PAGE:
Gardens in space
Catching floating raindrops, soil and seeds are making gardening just that much harder in the International Space Station. But this is how the astronauts function in their weightless environment. Even the plants don't know which way to grow. Without gravity the soil and water simply float away unless contained; plant roots grow every which way. Without gravity the plant doesn't know what is up or down. There is no rising or setting sun, just a 24 hour a day grow light.
But as Spacex-3 blasted off from Cape Canaveral on April 18th, there was a growing new hope. Gioia Massa of the Kennedy Space Center leading the new team says, "We call it 'Veggie', a plant growth chamber designed to make gardens thrive in weightlessness."
Veggie's heritage traces back decades to plant experiments on board the Russian space station Mir and NASA's space shuttle. To date, NASA astronauts have never tasted home-grown space food. But that could soon change with something called 'plant pillows'.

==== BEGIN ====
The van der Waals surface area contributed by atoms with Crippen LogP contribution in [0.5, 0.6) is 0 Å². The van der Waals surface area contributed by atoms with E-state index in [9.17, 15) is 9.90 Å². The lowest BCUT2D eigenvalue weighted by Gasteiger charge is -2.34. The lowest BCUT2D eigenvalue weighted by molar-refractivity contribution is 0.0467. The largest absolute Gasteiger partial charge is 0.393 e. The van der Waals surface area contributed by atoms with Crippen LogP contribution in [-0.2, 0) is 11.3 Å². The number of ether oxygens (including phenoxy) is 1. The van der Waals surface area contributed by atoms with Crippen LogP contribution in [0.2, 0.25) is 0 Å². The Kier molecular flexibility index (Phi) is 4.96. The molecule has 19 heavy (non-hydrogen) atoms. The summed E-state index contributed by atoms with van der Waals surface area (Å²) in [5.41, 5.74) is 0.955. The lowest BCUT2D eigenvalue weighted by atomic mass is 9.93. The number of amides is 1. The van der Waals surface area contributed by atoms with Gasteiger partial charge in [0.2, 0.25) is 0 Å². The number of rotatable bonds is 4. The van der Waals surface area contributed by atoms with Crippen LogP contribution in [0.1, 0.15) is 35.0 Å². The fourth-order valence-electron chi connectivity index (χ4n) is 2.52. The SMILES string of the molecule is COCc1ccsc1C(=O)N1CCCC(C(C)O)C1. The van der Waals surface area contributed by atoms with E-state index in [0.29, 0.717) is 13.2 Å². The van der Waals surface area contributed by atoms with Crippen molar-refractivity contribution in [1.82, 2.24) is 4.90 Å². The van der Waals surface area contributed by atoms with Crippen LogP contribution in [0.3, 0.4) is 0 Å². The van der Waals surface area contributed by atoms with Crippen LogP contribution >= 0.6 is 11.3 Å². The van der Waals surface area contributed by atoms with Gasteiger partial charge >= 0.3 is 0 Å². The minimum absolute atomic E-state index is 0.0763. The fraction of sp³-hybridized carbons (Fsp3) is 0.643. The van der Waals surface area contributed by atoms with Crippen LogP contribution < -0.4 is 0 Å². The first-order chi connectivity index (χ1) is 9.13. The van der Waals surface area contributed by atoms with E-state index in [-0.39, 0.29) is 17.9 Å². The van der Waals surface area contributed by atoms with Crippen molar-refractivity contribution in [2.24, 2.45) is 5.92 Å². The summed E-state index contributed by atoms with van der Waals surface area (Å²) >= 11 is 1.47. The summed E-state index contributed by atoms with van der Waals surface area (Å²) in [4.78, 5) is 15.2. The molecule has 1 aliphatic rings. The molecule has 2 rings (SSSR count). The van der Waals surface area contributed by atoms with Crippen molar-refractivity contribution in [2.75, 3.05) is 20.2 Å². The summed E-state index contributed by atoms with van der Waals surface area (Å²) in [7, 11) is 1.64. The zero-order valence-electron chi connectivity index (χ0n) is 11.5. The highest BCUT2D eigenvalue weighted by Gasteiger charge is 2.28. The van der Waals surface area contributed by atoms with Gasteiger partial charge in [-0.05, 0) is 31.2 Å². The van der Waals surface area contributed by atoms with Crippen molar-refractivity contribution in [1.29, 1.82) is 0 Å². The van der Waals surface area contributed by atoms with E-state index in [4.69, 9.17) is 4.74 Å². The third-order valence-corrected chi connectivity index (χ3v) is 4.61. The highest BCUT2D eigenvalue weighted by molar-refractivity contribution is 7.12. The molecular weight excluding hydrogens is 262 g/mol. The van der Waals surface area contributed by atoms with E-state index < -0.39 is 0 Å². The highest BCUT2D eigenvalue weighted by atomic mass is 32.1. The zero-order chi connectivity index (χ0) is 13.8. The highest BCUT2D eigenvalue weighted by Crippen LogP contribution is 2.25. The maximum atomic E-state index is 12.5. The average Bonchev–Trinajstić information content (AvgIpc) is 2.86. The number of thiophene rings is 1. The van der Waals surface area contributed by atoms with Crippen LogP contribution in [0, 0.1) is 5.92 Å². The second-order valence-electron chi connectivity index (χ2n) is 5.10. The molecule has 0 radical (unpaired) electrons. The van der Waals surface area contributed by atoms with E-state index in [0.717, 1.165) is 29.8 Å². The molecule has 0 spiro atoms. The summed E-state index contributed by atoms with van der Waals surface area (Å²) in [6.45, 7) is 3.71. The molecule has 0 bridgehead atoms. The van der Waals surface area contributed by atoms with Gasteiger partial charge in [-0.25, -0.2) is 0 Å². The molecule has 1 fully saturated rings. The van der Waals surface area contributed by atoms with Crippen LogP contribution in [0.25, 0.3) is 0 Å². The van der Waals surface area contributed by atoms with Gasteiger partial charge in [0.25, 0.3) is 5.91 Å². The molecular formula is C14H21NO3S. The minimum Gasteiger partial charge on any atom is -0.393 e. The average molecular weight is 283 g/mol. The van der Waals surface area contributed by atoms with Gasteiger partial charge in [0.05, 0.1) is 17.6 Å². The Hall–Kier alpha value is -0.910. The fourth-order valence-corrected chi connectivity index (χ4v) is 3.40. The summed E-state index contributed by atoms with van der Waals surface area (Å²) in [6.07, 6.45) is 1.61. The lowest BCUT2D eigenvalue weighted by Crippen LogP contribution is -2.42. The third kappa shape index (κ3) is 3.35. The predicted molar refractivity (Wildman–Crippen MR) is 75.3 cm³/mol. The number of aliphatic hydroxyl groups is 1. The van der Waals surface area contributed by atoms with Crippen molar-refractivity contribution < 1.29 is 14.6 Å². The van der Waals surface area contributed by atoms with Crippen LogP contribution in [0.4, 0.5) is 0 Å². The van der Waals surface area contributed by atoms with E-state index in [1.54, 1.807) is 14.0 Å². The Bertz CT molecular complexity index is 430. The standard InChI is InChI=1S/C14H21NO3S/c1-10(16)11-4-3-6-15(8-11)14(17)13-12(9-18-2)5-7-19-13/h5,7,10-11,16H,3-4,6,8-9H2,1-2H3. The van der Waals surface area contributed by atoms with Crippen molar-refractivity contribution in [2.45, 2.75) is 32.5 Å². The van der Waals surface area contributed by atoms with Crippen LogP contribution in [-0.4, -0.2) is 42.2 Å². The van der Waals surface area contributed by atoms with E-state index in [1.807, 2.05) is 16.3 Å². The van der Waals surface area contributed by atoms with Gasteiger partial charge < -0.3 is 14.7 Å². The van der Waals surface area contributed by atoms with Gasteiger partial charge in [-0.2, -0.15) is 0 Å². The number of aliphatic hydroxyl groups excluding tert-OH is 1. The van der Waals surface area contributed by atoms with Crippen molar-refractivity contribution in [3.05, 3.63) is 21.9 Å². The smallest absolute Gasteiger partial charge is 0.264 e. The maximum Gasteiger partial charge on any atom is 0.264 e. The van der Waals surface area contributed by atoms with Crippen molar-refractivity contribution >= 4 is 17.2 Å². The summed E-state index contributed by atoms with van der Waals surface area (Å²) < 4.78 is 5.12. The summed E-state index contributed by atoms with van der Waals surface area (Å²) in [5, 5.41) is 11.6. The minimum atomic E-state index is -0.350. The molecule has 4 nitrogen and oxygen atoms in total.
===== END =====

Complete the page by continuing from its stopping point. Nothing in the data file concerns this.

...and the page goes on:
"Basically, these are bags of 'space dirt' and slow-release fertilizer," explains Trent Smith, the project manager from KSC. "Wicks inserted into the bags draw water into the soil where it cannot float away."
In addition to guiding water, the wicks act as a kind of gardening stake.
"The wicks are where we glue the seeds," continues Massa. "We have to be very careful to orient the seeds so that roots grow 'down' into the soil and shoots pop out of the bag."
When the shoots emerge, they find an array of overhead LEDs, providing light for photosynthesis and a sense of direction. The bellows-like chamber walls allow expansion for the growing crop.
Pictures of Veggie often show the chamber flooded with a mixture of red and blue light the color plants use most for photosynthesis. Under a purplish light, plants appear gray and unappetizing. But by adding green light the new light becomes white giving the garden a better effect.
The garden's appearance is important for both psychologically and nutritionally. Spaceships provide a relatively lifeless environment: cold, metallic and sterile. "Plants allow astronauts to form a connection to living things," she says. "There could be a huge psychological benefit."
Massa says the first crop of Outredgeous should be ready for harvesting in late May, but astronauts won't be allowed to taste-test.
"First, we have to bring the lettuce home for analysis," she explains. Is it safe to eat? Are there bacteria growing on the leaves? "These are some of the questions we'll be looking at. If everything checks out, future crops may be eaten."
Read more at Research.gov.
Bean plant image via Shutterstock.